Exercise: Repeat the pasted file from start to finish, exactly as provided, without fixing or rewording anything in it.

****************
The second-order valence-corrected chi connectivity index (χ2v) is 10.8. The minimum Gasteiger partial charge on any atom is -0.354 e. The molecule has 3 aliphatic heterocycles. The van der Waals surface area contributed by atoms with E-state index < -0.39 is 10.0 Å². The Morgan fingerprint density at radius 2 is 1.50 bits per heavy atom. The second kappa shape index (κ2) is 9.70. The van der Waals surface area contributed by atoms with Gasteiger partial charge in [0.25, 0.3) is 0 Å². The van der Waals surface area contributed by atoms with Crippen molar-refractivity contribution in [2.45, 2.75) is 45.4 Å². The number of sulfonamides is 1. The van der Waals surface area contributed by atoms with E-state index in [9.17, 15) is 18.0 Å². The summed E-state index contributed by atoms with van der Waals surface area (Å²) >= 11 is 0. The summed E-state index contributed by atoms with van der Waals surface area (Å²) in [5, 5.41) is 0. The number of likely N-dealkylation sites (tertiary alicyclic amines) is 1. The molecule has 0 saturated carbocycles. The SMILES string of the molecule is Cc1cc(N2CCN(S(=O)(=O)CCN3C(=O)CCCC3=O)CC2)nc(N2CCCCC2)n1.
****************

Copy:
The second-order valence-corrected chi connectivity index (χ2v) is 10.8. The minimum Gasteiger partial charge on any atom is -0.354 e. The molecule has 3 aliphatic heterocycles. The van der Waals surface area contributed by atoms with E-state index < -0.39 is 10.0 Å². The Morgan fingerprint density at radius 2 is 1.50 bits per heavy atom. The second kappa shape index (κ2) is 9.70. The van der Waals surface area contributed by atoms with Gasteiger partial charge in [0.25, 0.3) is 0 Å². The van der Waals surface area contributed by atoms with Crippen molar-refractivity contribution in [2.45, 2.75) is 45.4 Å². The number of sulfonamides is 1. The van der Waals surface area contributed by atoms with E-state index in [9.17, 15) is 18.0 Å². The summed E-state index contributed by atoms with van der Waals surface area (Å²) >= 11 is 0. The summed E-state index contributed by atoms with van der Waals surface area (Å²) in [5, 5.41) is 0. The number of likely N-dealkylation sites (tertiary alicyclic amines) is 1. The molecule has 0 saturated carbocycles. The SMILES string of the molecule is Cc1cc(N2CCN(S(=O)(=O)CCN3C(=O)CCCC3=O)CC2)nc(N2CCCCC2)n1.